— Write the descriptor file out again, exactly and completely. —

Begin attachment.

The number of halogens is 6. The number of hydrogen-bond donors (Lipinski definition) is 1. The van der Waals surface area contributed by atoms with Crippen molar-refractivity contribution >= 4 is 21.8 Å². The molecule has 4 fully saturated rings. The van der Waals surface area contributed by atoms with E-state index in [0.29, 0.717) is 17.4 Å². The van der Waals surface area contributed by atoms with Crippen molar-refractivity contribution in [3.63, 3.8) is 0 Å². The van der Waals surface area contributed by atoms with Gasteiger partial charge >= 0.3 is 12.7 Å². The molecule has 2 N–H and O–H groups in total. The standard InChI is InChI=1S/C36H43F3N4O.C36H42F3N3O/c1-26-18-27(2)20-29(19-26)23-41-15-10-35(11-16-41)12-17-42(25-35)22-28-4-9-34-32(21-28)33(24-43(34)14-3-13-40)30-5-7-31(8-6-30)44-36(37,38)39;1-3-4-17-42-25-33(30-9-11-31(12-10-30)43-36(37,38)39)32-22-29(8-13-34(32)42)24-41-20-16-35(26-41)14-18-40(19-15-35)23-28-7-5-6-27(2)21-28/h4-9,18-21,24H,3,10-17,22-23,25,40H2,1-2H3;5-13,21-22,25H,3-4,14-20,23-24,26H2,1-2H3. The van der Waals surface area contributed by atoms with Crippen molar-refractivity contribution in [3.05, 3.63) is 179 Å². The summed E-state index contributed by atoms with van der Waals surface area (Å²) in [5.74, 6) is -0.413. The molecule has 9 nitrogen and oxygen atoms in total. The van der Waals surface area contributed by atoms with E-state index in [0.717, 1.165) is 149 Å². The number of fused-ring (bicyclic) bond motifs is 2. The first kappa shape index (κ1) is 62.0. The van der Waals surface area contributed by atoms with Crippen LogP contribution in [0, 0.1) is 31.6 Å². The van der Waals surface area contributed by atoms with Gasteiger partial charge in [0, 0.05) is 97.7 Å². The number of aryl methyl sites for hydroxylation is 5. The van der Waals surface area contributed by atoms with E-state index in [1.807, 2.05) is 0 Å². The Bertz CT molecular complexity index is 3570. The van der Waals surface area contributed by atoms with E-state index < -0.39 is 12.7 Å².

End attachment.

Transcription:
The number of halogens is 6. The number of hydrogen-bond donors (Lipinski definition) is 1. The van der Waals surface area contributed by atoms with Crippen molar-refractivity contribution >= 4 is 21.8 Å². The molecule has 4 fully saturated rings. The van der Waals surface area contributed by atoms with E-state index in [0.29, 0.717) is 17.4 Å². The van der Waals surface area contributed by atoms with Crippen molar-refractivity contribution in [3.63, 3.8) is 0 Å². The van der Waals surface area contributed by atoms with Gasteiger partial charge >= 0.3 is 12.7 Å². The molecule has 2 N–H and O–H groups in total. The standard InChI is InChI=1S/C36H43F3N4O.C36H42F3N3O/c1-26-18-27(2)20-29(19-26)23-41-15-10-35(11-16-41)12-17-42(25-35)22-28-4-9-34-32(21-28)33(24-43(34)14-3-13-40)30-5-7-31(8-6-30)44-36(37,38)39;1-3-4-17-42-25-33(30-9-11-31(12-10-30)43-36(37,38)39)32-22-29(8-13-34(32)42)24-41-20-16-35(26-41)14-18-40(19-15-35)23-28-7-5-6-27(2)21-28/h4-9,18-21,24H,3,10-17,22-23,25,40H2,1-2H3;5-13,21-22,25H,3-4,14-20,23-24,26H2,1-2H3. The van der Waals surface area contributed by atoms with Crippen molar-refractivity contribution in [3.05, 3.63) is 179 Å². The summed E-state index contributed by atoms with van der Waals surface area (Å²) in [5.74, 6) is -0.413. The molecule has 9 nitrogen and oxygen atoms in total. The van der Waals surface area contributed by atoms with E-state index in [0.717, 1.165) is 149 Å². The number of fused-ring (bicyclic) bond motifs is 2. The first kappa shape index (κ1) is 62.0. The van der Waals surface area contributed by atoms with Crippen LogP contribution in [0, 0.1) is 31.6 Å². The van der Waals surface area contributed by atoms with Gasteiger partial charge in [0, 0.05) is 97.7 Å². The number of aryl methyl sites for hydroxylation is 5. The van der Waals surface area contributed by atoms with E-state index in [1.807, 2.05) is 0 Å². The Bertz CT molecular complexity index is 3570. The van der Waals surface area contributed by atoms with E-state index < -0.39 is 12.7 Å².